Early Morning Wandering

Well this is just a short one as we are only just in the new week.  But while the mood strikes make the most of it.

The above was written about a week ago, but the post was never completed.  So here goes.

First some photos of Pukekos in the Western Springs Park outside the zoo.  They are very industrious when it comes to tearing up patches of the grassed areas around the lake.  They tear up tufts of the grass looking for the sweet roots which they then proceed to eat discarding the rest of the plant.   By the time they have finished the area of grass is devastated.

bird plough 2 bird plough

There are also some rather large eels in the stream that flows out of the Springs Lake.  They appear to ignore the adult ducks but would certainly enjoy young duckling.


Also beside the track that runs around the lake there are a number of sculptures the best of which is this one.



Besides Pukeko there are Geese with goslings, Hens with chickens, Ducks and Ducklings, Swans and cygnets. as well as a range of other water birds including Scoop, Shags and Seagulls

geesenot wild

young swans

There are also a large number of people exercising at 6:30 in the morning, running walking and biking.

On another early morning walk I managed to make my way to the Domain and spent some time around the Winter Gardens (which, of course, are closed at 6 in the morning). But there are a number of Flower beds of lilies providing colour. Each bed was planted in a different colour giving a massed display of blooms.

flower beds_thumb[1]yellow_thumb[3]


red lilly_thumb[1]yellow_thumb[1]

This sculpture is placed just below the Winter Gardens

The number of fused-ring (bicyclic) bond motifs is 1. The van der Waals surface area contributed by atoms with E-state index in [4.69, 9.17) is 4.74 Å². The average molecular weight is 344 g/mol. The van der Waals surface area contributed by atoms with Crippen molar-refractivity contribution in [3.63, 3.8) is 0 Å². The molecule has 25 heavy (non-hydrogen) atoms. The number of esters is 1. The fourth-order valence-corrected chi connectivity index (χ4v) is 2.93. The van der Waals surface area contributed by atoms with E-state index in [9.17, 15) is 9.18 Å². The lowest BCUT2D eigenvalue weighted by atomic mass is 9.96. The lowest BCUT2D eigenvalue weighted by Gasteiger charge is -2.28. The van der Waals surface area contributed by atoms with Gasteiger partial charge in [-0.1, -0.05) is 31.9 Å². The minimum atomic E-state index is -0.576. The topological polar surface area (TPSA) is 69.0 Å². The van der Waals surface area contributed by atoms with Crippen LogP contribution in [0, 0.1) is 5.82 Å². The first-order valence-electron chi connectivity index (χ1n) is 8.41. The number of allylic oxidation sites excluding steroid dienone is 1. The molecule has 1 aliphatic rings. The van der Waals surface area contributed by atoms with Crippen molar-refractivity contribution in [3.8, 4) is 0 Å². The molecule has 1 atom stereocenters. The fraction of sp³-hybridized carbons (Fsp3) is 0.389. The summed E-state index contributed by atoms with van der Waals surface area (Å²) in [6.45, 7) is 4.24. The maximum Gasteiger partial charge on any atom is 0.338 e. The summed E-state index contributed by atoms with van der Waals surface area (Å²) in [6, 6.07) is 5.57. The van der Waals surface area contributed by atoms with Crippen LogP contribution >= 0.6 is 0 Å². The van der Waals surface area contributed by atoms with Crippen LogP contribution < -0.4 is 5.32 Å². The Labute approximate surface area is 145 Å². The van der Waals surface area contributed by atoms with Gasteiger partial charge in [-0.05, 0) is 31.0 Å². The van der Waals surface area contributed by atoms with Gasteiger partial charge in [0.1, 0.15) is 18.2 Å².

Walking away from the Gardens I noticed this Pohutukawa in bloom and decided to have a closer look. From a distance it appeared to just be a low growing tree but closer inspection revealed otherwise.


The tree had at some time in the past split in two with both halves crashing to the ground. Fortunately instead of just cutting the whole tree out the ground staff had left it to its own devices. And as is typical of Pohutukawa it had formed secondary root systems where the branches had embedded in the soil and continued to grow.


Each side had formed its own structure but still remained attached to the original base. It is interesting to note the contortions that Pohutukawa tree branches form as they try to hold in the ground and grow upright at the same time. Old time boat builders were always on the lookout for curved branches that would provide suitably shaped bow and stern posts, as well as ribs for their boats.

p1_thumb[2] p2_thumb[2]

And as usual the beauty of the flower itself is a very suitable emblem.

flower pohutukawa_thumb

In the lead up to Christmas we seemed to have been kept busy what with one thing or another, however we did manage to make a trip down to Huntly to visit Roy’s Aunty Win.  She is 99 and has just moved into a retirement village.  She is still as sharp as a tack and physically agile and it was lovely to catch up with her. 

P1010483 Aunty Win and Roy


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